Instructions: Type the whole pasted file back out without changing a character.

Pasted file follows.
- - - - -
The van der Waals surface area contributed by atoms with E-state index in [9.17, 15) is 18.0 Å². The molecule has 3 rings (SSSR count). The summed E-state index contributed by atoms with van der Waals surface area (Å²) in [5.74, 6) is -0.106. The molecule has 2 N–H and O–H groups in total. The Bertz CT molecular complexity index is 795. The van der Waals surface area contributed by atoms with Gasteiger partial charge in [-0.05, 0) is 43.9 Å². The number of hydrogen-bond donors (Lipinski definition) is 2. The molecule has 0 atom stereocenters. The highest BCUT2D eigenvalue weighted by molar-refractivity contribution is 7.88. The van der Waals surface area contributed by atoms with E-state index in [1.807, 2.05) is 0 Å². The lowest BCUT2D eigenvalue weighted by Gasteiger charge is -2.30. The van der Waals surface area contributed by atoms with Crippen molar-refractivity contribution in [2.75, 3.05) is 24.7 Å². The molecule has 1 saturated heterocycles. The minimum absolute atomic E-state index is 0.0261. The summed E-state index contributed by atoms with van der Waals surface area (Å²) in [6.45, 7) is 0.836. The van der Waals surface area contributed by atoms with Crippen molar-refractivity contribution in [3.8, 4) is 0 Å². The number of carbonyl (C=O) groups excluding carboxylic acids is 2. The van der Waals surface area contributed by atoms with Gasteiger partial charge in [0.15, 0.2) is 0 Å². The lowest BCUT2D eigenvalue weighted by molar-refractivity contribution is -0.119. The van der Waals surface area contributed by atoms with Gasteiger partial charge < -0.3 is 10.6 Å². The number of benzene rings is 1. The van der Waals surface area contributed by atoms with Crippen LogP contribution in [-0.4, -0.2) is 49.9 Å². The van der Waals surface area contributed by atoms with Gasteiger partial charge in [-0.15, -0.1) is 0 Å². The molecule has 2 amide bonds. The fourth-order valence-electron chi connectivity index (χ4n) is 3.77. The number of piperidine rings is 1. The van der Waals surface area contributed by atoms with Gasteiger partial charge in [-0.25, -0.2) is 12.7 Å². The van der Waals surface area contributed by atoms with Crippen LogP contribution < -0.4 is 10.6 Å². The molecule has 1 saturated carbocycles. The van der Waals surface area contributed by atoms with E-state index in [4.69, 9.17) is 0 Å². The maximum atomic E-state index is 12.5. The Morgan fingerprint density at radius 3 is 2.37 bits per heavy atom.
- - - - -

The van der Waals surface area contributed by atoms with E-state index in [9.17, 15) is 18.0 Å². The molecule has 3 rings (SSSR count). The summed E-state index contributed by atoms with van der Waals surface area (Å²) in [5.74, 6) is -0.106. The molecule has 2 N–H and O–H groups in total. The Bertz CT molecular complexity index is 795. The van der Waals surface area contributed by atoms with Gasteiger partial charge in [-0.05, 0) is 43.9 Å². The number of hydrogen-bond donors (Lipinski definition) is 2. The molecule has 0 atom stereocenters. The highest BCUT2D eigenvalue weighted by molar-refractivity contribution is 7.88. The van der Waals surface area contributed by atoms with E-state index in [1.807, 2.05) is 0 Å². The lowest BCUT2D eigenvalue weighted by Gasteiger charge is -2.30. The van der Waals surface area contributed by atoms with Crippen molar-refractivity contribution in [2.75, 3.05) is 24.7 Å². The molecule has 1 saturated heterocycles. The minimum absolute atomic E-state index is 0.0261. The summed E-state index contributed by atoms with van der Waals surface area (Å²) in [6.45, 7) is 0.836. The van der Waals surface area contributed by atoms with Crippen molar-refractivity contribution in [3.8, 4) is 0 Å². The number of carbonyl (C=O) groups excluding carboxylic acids is 2. The van der Waals surface area contributed by atoms with Gasteiger partial charge in [0.15, 0.2) is 0 Å². The lowest BCUT2D eigenvalue weighted by molar-refractivity contribution is -0.119. The van der Waals surface area contributed by atoms with Gasteiger partial charge < -0.3 is 10.6 Å². The number of benzene rings is 1. The van der Waals surface area contributed by atoms with Crippen LogP contribution in [-0.4, -0.2) is 49.9 Å². The van der Waals surface area contributed by atoms with Gasteiger partial charge in [-0.15, -0.1) is 0 Å². The molecule has 2 amide bonds. The fourth-order valence-electron chi connectivity index (χ4n) is 3.77. The number of piperidine rings is 1. The van der Waals surface area contributed by atoms with Gasteiger partial charge in [-0.25, -0.2) is 12.7 Å². The van der Waals surface area contributed by atoms with Crippen LogP contribution < -0.4 is 10.6 Å². The molecule has 1 saturated carbocycles. The van der Waals surface area contributed by atoms with E-state index in [4.69, 9.17) is 0 Å². The maximum atomic E-state index is 12.5. The Morgan fingerprint density at radius 3 is 2.37 bits per heavy atom.